Fig. 12 Microphone Stand A general comparison on performance of Microphones: Microphone performance is basically on the type of Microphone. It is not to say that which one type of microphone is better than the other, but which one is better suited for a particular application. Moving Coil Microphone: These are well suited for high sound pressure level applications. They are rugged, robust and generate low self noise. There will not be any problem with humidity and temperature variations. Comparatively less expensive and wide variety of models are available. It has got a good frequency response. Only disadvantage is that they are slower to respond to transients (i.e., Sounds that begin with quick attack and then quickly decay. (e.g., Drum Hit). In Railways most of P.A.Systems are installed for the purpose of speeches and do not require considerable details of the entire sound spectrum. So, moving coil microphones are ideal in Railway applications. Ribbon Microphones: These are not used in Railways because they are very costly and careful handling is required. It is best suited for recording music and broadcast applications. Capacitor Microphones: These are considered to be high performance instruments. They produce clear detailed sound. It has got excellent transient response and very sensitive making

suitable for distant miking. It has got a wide signal to noise ratio. However, these microphones are expensive when compared to dynamic microphones. In Railways these are used as lapel mics especially for the class rooms and lectures in Conference Halls application where a person has to make any explanation with demonstration (hands free). SPECIAL TYPES OF MICROPHONES. Special types of Microphones are required for certain applications. One such type is the hand microtelephones with dynamic insets just like carbon insets to form part of telephones handset. A typical type is shown in the figure 13.

Fig. 13 Cut way section shows the Microphone housing affording full view of moving coil Microphone inset Another model is the chest harness type, where the hands are free for movement. The details are shown in the Fig 14.

Fig. 14 High fidelity speech Microphone providing complete A recent trend in precision microphone design is revealed in lapel microphone, which is 1/2" in diameter, with the main housing out of sight. The details are shown in the figure 15.

Fig. 15 Electro-Magnetic Model The lavalier microphone is a small dynamic microphone worn around the neck as a lavalier. This microphone has been especially designed for correct speech balance when used informally in television, broadcasting, interviews and public address applications. The frequency response and directional qualities are engineered to complement human speech so that a correct frequency balance is maintained when the speaker is talking off mike. The field pattern is shown in Fig.16 A and the frequency response is shown in Fig.16 B.

Fig. 16 Characteristic of Typical Lavalier Microphone Another special type is the Wireless Microphone. It is a very small microphone mounted in a housing or worn on the coat lapel and connected to a small frequency modulated radio transmitter. The antenna is sewn into the clothes of the user. The transmitted signal is received by a crystal controlled receiver located at a remote point. The maximum transmitting distance under normal conditions is about 200 feet. When several wireless microphones must be used on the same set, each microphone transmitter is operated on a different frequency. A typical example of a wireless microphone system consists of a lapel microphone concealed in the clothing of the user and connected to a small FM radio transmitter. The transmitted voice signal is received by an FM receiver. A typical unit consists of a radio frequency amplifier stage, automatic frequency control, three stages of intermediate amplification, two limiter stages, and the adjustable squelch circuit for reducing the background noise of the receiver. A carrier level and discrimination meter are provided with adjustable controls for each. The receiver unit is voltages regulated for stability. The frequency checking circuit employs a quartz crystal accurate to 0.02 per cent at a frequency of 27.51 MHz. A 6 foot collapsible antenna may be plugged in at the top of the receiver case. The receiver sensitivity is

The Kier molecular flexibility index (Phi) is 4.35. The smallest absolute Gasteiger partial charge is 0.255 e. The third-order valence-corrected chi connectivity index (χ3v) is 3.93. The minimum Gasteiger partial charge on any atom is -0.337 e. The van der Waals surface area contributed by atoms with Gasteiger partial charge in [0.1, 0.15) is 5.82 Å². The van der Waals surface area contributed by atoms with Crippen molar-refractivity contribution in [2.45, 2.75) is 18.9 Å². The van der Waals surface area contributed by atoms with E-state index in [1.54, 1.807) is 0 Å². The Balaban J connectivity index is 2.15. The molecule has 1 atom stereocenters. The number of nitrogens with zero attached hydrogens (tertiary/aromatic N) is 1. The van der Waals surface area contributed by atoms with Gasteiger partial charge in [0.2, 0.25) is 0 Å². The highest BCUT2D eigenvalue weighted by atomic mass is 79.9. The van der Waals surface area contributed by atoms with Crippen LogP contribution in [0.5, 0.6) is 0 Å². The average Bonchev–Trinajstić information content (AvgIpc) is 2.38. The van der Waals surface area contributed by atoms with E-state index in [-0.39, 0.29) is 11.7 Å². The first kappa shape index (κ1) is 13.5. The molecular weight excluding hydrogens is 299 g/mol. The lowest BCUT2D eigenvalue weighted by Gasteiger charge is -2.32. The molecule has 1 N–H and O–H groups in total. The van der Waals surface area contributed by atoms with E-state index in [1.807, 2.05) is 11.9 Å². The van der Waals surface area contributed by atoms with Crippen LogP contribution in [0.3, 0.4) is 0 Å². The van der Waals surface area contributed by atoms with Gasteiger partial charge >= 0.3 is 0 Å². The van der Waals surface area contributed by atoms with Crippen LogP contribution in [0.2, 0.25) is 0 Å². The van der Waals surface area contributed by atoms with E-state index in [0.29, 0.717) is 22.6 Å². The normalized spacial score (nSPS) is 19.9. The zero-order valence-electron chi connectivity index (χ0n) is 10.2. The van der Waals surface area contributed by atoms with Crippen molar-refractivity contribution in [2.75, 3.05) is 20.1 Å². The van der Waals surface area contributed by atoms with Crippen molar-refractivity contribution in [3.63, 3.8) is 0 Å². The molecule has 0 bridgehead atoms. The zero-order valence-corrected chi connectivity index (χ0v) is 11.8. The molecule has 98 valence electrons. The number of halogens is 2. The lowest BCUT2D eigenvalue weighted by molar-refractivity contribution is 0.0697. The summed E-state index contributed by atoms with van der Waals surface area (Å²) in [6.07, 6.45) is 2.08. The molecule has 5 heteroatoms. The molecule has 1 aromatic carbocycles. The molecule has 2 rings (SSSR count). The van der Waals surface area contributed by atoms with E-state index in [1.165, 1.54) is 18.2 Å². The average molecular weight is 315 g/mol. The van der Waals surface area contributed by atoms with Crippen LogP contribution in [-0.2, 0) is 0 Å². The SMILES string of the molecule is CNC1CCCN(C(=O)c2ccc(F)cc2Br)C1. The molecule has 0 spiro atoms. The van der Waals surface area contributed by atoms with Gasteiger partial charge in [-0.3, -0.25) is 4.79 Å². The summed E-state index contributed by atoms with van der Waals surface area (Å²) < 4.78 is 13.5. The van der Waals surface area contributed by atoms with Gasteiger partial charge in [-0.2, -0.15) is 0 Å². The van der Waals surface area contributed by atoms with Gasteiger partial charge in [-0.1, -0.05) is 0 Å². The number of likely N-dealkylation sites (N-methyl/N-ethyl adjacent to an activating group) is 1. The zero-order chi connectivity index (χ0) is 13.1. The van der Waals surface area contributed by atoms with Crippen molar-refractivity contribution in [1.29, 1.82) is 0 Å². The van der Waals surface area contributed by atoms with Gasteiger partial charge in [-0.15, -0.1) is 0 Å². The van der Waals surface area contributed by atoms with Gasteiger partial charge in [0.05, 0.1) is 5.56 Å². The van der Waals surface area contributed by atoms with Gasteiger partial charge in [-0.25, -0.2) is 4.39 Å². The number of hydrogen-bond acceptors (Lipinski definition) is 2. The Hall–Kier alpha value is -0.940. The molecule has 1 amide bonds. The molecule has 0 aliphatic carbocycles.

rated at 30 db quieting for an input of 2 microvolts. A typical microphone transmitter unit consists of an oscillator, doubler, final amplifier modulator and microphone amplifier. The output power is rated, 200 milli watts and is designed to cover an area of 30,000 square feet. The transmitter operates on a frequency of 27.51 MHz. The audio frequency response covers a frequency range of 30 to 10,000 Hz. plus or minus 2 db. Wireless microphones are used on large motion picture and television sets where the use of a microphone boom would be impractical. Specifications of Microphones: 1. 2. 3. 4. 5. 6. 7. 8. 9. Type Sensitivity Frequency Response Max. Sound Pressure level. Impedance Minimum load impedance Cable and Connectors Front to Back Ratio Polar Response.

1. Type: This specifies the microphone whether it is a Dynamic, Ribbon, Capacitor or Crystal and also specifies whether it is a Pressure gradient or Pressure Operated. 2. Sensitivity: It is the amount of voltage developed or generated by the microphone for an applied sound pressure at a test frequency of 1000 Hz. It is generally specified as mV/Microbar. One microbar sound pressure is equal to 1 dyne/cm 2. It is also specified as mV/Pa where Pa is Pascal which is equal to 10 micro bars. 3. Frequency Response: It is the ability of a microphone to produce a proportionate output to the sound pressure applied for the specified range of frequencies. It is the maximum sound pressure level that can produce a proportional output with a total harmonic distortion less than 1%. 4. Maximum Sound Pressure Level : It is the maximum Sound Pressure level that can produce a proportional output with a total harmonic distortion limited to 1%. The frequency response is distorted when the microphone is kept too close to the mouth. It generates spherical sound waves with very high impact pressure when the distance from the mouth increases the spherical sound waves flatten and become plane waves. So the distortion diminishes with distance. 5. Impedance: It is the impedance offered by the microphone at 1000 c/s. There are low impedance and high impedance microphones. Low Impedance means less than 600 ohms High Impedance means more than 10K ohms. 6. Minimum Load Impedance: It is the minimum input impedance of the amplifier which is used to utilise the microphone. The amplifier input impedance should not be less than the minimum load impedance of the microphone specified.